BY JOANNA C. VALENTE
The biggest secret to writing well is that there aren’t any secrets. Maintaining a blog or writing a book takes the same type of skill, and that’s organization. That means, creating a schedule, an environment, and taking the time to research. When we talk about writer’s block, we are really talking about disorganization and waiting for those “idea” moments to happen. Like lightning, inspiration does strike—just not often and fades before our very eyes.
Trust me, I don’t love making lists and drafting outlines for novels or projects. Yet, I do it because I know it works. It also encourages me to continue, and makes me feel a lot less crazy and overwhelmed. As a result, I have more time to spend with my friends and family. What’s not to love about that?
1. Outline the ‘Big Picture’
Whether you’re writing a novel or starting a blog venture, it’s crucial to think ‘Big Picture’ before you can iron out those pesky, little details. What do you want to accomplish, who is your audience, what can you offer that no one else can? Where do you want to be in five years? If it’s a novel, create an outline for each character, right down to their favorite color. Even though these details are extraneous, they help create an atmosphere.
2. Create a happy writing space
Some of us have different techniques that help us get in the groove. While we can’t all have writing offices in our homes, we can create that proverbial space on the go. Create a writing playlist, carry a device that you can write in (a notebook, laptop, etc!), and bring coffee & snacks! I personally love to write in a place that has an enormous amount of lovely, natural light, so I try to find coffee shops that utilize their space well.
For me, environment is everything. While I can’t always control the space I’m in, especially as I utilize my commute for writing time, I carry around my ipad wherever I go in order to pick up where I left off. One of my biggest pet peeves is having to write in multiple documents, and then copying and pasting into the master doc.
3. Schedule 15 minutes (or more!) writing time daily, like a coffee date
I tell this to everyone. That fifteen of minutes a day is better than none at all. Most of us don’t have the time to spend hours writing our novels (which is a dream.) If you treat that time as though it is just as important as a doctor’s visit or a first date, which it is, then you’ll get in a long-lasting routine. You’d be surprised how much you can crank out in such a short amount of time.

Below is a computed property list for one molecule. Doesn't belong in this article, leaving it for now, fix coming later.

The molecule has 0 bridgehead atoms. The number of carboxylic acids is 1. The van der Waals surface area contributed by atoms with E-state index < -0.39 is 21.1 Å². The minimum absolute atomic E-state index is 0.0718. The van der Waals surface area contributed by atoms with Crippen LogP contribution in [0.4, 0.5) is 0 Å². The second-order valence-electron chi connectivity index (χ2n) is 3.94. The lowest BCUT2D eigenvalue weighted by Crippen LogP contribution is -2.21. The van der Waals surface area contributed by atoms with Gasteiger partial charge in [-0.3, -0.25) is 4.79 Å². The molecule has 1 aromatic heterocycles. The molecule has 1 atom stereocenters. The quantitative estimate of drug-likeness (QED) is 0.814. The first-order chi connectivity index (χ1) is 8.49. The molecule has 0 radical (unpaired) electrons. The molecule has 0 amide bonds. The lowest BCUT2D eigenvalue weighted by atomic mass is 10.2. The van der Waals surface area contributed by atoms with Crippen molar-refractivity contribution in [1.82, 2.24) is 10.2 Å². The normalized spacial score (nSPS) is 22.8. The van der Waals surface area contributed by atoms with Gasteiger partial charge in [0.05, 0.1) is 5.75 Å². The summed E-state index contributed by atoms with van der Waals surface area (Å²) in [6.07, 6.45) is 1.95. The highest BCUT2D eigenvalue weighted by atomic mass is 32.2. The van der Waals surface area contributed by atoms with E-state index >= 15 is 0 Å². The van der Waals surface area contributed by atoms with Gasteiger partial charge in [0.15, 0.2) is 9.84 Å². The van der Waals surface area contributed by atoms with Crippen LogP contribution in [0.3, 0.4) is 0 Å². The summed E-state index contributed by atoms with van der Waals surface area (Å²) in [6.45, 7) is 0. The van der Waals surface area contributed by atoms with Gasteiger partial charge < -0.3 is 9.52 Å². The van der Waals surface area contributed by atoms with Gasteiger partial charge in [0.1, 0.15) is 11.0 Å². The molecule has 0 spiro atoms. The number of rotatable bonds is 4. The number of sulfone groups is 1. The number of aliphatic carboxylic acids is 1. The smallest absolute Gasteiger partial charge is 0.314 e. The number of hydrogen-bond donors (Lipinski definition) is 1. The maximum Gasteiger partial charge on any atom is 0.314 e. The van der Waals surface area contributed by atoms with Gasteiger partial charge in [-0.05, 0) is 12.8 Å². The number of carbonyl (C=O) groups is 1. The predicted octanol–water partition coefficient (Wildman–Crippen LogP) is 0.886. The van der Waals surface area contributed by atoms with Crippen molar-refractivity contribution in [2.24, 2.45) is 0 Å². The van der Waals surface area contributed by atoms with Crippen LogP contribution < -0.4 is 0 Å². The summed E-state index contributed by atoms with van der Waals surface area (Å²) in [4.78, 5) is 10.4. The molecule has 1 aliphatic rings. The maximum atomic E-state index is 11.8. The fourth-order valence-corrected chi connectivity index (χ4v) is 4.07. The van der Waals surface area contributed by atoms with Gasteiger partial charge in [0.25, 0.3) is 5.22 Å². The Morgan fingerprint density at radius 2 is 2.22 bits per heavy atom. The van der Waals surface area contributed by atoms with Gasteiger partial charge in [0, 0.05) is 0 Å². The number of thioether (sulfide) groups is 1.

4. Create a weekly schedule
I don’t do this as often as I should, but creating a weekly schedule is incredibly helpful with scheduling writing, work, and play. If you are a visual thinker, don’t just use your smart phone—get a white board or a cork board, and update it weekly. Having something tangible makes it feel more real.
5. Edit for 15 minutes
Besides writing for fifteen minutes, editing is just as necessary, if not more so. Editing allows you to spot any easy grammatical errors and contextual consistency. Sometimes our diction and syntax aren’t always top-notch on the first round, which is why the editing stage exists.
Editor's Note: This article appeared on our old site.
Joanna C. Valente is a human who lives in Brooklyn, New York, and is the author of Sirs & Madams (Aldrich Press, 2014), The Gods Are Dead (Deadly Chaps Press, 2015), Marys of the Sea (2016, ELJ Publications), & Xenos (2016, Agape Editions) and the editor of “A Shadow Map: An Anthology by Survivors of Sexual Assault” (CCM, 2017). They received their MFA in writing at Sarah Lawrence College. Joanna is also the founder of Yes, Poetry, as well as the managing editor for Luna Luna Magazine and CCM. Some of their writing has appeared in Prelude, The Atlas Review, The Feminist Wire, BUST, Pouch, and elsewhere. They also teach workshops at Brooklyn Poets.